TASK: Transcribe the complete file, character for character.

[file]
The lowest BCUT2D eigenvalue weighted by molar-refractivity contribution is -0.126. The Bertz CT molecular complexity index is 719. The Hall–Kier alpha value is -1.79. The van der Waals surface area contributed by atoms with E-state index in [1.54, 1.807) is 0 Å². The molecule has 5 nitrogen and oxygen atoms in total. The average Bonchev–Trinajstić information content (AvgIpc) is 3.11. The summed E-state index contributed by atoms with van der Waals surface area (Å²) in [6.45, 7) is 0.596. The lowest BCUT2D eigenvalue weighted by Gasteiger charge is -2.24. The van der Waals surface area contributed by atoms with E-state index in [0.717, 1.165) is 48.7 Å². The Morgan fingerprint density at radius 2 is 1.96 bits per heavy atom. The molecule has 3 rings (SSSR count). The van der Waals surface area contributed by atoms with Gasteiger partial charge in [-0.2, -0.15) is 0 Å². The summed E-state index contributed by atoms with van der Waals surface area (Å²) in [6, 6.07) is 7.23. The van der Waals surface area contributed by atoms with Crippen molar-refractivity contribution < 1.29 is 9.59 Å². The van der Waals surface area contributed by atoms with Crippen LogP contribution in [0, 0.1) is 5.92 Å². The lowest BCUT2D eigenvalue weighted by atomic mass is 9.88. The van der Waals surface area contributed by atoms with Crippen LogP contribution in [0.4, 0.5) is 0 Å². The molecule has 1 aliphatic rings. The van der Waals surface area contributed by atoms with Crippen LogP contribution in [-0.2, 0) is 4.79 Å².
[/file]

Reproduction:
The lowest BCUT2D eigenvalue weighted by molar-refractivity contribution is -0.126. The Bertz CT molecular complexity index is 719. The Hall–Kier alpha value is -1.79. The van der Waals surface area contributed by atoms with E-state index in [1.54, 1.807) is 0 Å². The molecule has 5 nitrogen and oxygen atoms in total. The average Bonchev–Trinajstić information content (AvgIpc) is 3.11. The summed E-state index contributed by atoms with van der Waals surface area (Å²) in [6.45, 7) is 0.596. The lowest BCUT2D eigenvalue weighted by Gasteiger charge is -2.24. The van der Waals surface area contributed by atoms with E-state index in [0.717, 1.165) is 48.7 Å². The Morgan fingerprint density at radius 2 is 1.96 bits per heavy atom. The molecule has 3 rings (SSSR count). The van der Waals surface area contributed by atoms with Gasteiger partial charge in [-0.2, -0.15) is 0 Å². The summed E-state index contributed by atoms with van der Waals surface area (Å²) in [6, 6.07) is 7.23. The van der Waals surface area contributed by atoms with Crippen molar-refractivity contribution < 1.29 is 9.59 Å². The van der Waals surface area contributed by atoms with Crippen LogP contribution in [0, 0.1) is 5.92 Å². The lowest BCUT2D eigenvalue weighted by atomic mass is 9.88. The van der Waals surface area contributed by atoms with Crippen LogP contribution in [0.4, 0.5) is 0 Å². The molecule has 1 aliphatic rings. The van der Waals surface area contributed by atoms with Crippen LogP contribution in [-0.2, 0) is 4.79 Å².